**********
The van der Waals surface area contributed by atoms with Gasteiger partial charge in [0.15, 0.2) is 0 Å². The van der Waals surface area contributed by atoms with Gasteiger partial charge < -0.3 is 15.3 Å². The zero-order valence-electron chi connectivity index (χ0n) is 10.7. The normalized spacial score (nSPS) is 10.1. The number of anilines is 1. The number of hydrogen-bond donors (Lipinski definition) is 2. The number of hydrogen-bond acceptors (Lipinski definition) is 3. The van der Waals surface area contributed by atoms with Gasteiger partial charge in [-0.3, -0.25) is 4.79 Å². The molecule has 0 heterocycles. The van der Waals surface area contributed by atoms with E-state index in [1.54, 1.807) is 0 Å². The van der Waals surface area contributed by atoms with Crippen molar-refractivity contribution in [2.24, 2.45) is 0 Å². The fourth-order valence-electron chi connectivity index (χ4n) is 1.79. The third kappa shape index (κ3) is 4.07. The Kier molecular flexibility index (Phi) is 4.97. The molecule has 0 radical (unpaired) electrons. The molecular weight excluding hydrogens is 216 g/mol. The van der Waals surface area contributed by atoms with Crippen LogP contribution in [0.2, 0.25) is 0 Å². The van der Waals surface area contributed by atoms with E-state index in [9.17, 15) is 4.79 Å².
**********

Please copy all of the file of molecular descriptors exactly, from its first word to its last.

The van der Waals surface area contributed by atoms with Gasteiger partial charge in [0.15, 0.2) is 0 Å². The van der Waals surface area contributed by atoms with Gasteiger partial charge < -0.3 is 15.3 Å². The zero-order valence-electron chi connectivity index (χ0n) is 10.7. The normalized spacial score (nSPS) is 10.1. The number of anilines is 1. The number of hydrogen-bond donors (Lipinski definition) is 2. The number of hydrogen-bond acceptors (Lipinski definition) is 3. The van der Waals surface area contributed by atoms with Gasteiger partial charge in [-0.3, -0.25) is 4.79 Å². The molecule has 0 heterocycles. The van der Waals surface area contributed by atoms with E-state index in [1.54, 1.807) is 0 Å². The van der Waals surface area contributed by atoms with Crippen molar-refractivity contribution in [2.24, 2.45) is 0 Å². The fourth-order valence-electron chi connectivity index (χ4n) is 1.79. The third kappa shape index (κ3) is 4.07. The Kier molecular flexibility index (Phi) is 4.97. The molecule has 0 radical (unpaired) electrons. The molecular weight excluding hydrogens is 216 g/mol. The van der Waals surface area contributed by atoms with Crippen LogP contribution in [0.2, 0.25) is 0 Å². The van der Waals surface area contributed by atoms with E-state index in [9.17, 15) is 4.79 Å².